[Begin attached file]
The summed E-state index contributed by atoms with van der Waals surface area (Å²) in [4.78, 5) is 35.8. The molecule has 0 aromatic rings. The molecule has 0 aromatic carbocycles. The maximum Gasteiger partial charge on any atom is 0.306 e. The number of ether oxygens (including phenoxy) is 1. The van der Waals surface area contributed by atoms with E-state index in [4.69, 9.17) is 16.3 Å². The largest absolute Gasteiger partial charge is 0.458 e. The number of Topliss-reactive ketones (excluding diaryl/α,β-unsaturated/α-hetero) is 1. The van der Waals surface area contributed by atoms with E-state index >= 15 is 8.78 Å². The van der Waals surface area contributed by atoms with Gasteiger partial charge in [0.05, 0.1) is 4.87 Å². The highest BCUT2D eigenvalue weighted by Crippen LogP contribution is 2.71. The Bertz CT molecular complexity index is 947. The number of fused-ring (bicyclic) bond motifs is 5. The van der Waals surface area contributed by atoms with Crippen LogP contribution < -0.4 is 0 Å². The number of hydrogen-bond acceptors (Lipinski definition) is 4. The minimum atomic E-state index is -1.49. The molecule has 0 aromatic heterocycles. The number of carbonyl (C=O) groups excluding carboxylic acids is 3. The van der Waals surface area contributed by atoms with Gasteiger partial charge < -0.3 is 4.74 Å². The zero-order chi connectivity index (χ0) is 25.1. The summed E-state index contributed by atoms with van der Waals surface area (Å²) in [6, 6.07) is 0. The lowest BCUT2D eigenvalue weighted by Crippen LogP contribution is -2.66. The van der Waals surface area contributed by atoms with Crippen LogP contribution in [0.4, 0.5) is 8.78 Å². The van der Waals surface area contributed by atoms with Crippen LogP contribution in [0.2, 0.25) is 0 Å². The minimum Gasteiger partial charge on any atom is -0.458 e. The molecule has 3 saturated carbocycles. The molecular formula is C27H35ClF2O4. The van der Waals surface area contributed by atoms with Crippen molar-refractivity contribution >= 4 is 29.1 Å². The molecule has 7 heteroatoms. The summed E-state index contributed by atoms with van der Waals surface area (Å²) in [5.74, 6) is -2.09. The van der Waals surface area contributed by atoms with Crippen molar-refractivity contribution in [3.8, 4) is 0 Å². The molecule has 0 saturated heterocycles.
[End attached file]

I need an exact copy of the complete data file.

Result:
The summed E-state index contributed by atoms with van der Waals surface area (Å²) in [4.78, 5) is 35.8. The molecule has 0 aromatic rings. The molecule has 0 aromatic carbocycles. The maximum Gasteiger partial charge on any atom is 0.306 e. The number of ether oxygens (including phenoxy) is 1. The van der Waals surface area contributed by atoms with E-state index in [4.69, 9.17) is 16.3 Å². The largest absolute Gasteiger partial charge is 0.458 e. The number of Topliss-reactive ketones (excluding diaryl/α,β-unsaturated/α-hetero) is 1. The van der Waals surface area contributed by atoms with E-state index >= 15 is 8.78 Å². The van der Waals surface area contributed by atoms with Gasteiger partial charge in [0.05, 0.1) is 4.87 Å². The highest BCUT2D eigenvalue weighted by Crippen LogP contribution is 2.71. The Bertz CT molecular complexity index is 947. The number of fused-ring (bicyclic) bond motifs is 5. The van der Waals surface area contributed by atoms with Crippen LogP contribution < -0.4 is 0 Å². The number of hydrogen-bond acceptors (Lipinski definition) is 4. The minimum atomic E-state index is -1.49. The molecule has 0 aromatic heterocycles. The number of carbonyl (C=O) groups excluding carboxylic acids is 3. The van der Waals surface area contributed by atoms with Gasteiger partial charge < -0.3 is 4.74 Å². The zero-order chi connectivity index (χ0) is 25.1. The summed E-state index contributed by atoms with van der Waals surface area (Å²) in [6, 6.07) is 0. The lowest BCUT2D eigenvalue weighted by Crippen LogP contribution is -2.66. The van der Waals surface area contributed by atoms with Crippen LogP contribution in [0.4, 0.5) is 8.78 Å². The van der Waals surface area contributed by atoms with Crippen LogP contribution in [0.2, 0.25) is 0 Å². The minimum Gasteiger partial charge on any atom is -0.458 e. The molecule has 3 saturated carbocycles. The molecular formula is C27H35ClF2O4. The van der Waals surface area contributed by atoms with Crippen molar-refractivity contribution >= 4 is 29.1 Å². The molecule has 7 heteroatoms. The summed E-state index contributed by atoms with van der Waals surface area (Å²) in [5.74, 6) is -2.09. The van der Waals surface area contributed by atoms with Crippen molar-refractivity contribution in [3.8, 4) is 0 Å². The molecule has 0 saturated heterocycles.